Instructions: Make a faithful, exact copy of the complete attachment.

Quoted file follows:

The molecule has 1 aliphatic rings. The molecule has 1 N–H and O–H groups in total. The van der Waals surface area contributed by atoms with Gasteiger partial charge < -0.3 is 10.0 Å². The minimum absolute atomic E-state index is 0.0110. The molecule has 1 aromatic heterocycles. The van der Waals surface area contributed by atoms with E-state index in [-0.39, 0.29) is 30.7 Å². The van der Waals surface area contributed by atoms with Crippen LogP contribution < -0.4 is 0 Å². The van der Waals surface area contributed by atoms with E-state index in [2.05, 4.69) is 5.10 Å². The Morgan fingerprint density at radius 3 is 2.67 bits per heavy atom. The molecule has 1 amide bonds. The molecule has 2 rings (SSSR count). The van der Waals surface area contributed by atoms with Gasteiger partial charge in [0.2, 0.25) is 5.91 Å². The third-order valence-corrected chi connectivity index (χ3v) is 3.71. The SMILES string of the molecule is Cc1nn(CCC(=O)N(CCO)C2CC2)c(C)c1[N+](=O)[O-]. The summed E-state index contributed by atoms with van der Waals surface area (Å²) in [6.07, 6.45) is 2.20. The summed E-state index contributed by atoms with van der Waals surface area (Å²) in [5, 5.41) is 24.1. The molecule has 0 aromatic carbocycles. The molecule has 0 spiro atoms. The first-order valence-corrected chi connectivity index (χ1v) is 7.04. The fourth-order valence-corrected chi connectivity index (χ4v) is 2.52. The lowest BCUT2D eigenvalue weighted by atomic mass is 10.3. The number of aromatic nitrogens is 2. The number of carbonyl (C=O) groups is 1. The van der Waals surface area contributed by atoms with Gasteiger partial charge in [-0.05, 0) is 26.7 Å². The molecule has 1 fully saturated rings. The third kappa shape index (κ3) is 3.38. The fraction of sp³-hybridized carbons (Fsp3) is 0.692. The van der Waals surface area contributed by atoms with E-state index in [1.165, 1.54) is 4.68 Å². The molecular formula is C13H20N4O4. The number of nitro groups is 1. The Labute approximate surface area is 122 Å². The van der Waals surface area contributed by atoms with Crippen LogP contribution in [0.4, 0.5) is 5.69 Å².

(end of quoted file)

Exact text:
The molecule has 1 aliphatic rings. The molecule has 1 N–H and O–H groups in total. The van der Waals surface area contributed by atoms with Gasteiger partial charge < -0.3 is 10.0 Å². The minimum absolute atomic E-state index is 0.0110. The molecule has 1 aromatic heterocycles. The van der Waals surface area contributed by atoms with E-state index in [-0.39, 0.29) is 30.7 Å². The van der Waals surface area contributed by atoms with Crippen LogP contribution < -0.4 is 0 Å². The van der Waals surface area contributed by atoms with E-state index in [2.05, 4.69) is 5.10 Å². The Morgan fingerprint density at radius 3 is 2.67 bits per heavy atom. The molecule has 1 amide bonds. The molecule has 2 rings (SSSR count). The van der Waals surface area contributed by atoms with Gasteiger partial charge in [0.2, 0.25) is 5.91 Å². The third-order valence-corrected chi connectivity index (χ3v) is 3.71. The SMILES string of the molecule is Cc1nn(CCC(=O)N(CCO)C2CC2)c(C)c1[N+](=O)[O-]. The summed E-state index contributed by atoms with van der Waals surface area (Å²) in [6.07, 6.45) is 2.20. The summed E-state index contributed by atoms with van der Waals surface area (Å²) in [5, 5.41) is 24.1. The molecule has 0 aromatic carbocycles. The molecule has 0 spiro atoms. The first-order valence-corrected chi connectivity index (χ1v) is 7.04. The fourth-order valence-corrected chi connectivity index (χ4v) is 2.52. The lowest BCUT2D eigenvalue weighted by atomic mass is 10.3. The number of aromatic nitrogens is 2. The number of carbonyl (C=O) groups is 1. The van der Waals surface area contributed by atoms with Gasteiger partial charge in [-0.05, 0) is 26.7 Å². The molecule has 1 fully saturated rings. The third kappa shape index (κ3) is 3.38. The fraction of sp³-hybridized carbons (Fsp3) is 0.692. The van der Waals surface area contributed by atoms with E-state index in [1.165, 1.54) is 4.68 Å². The molecular formula is C13H20N4O4. The number of nitro groups is 1. The Labute approximate surface area is 122 Å². The van der Waals surface area contributed by atoms with Crippen LogP contribution in [0.4, 0.5) is 5.69 Å².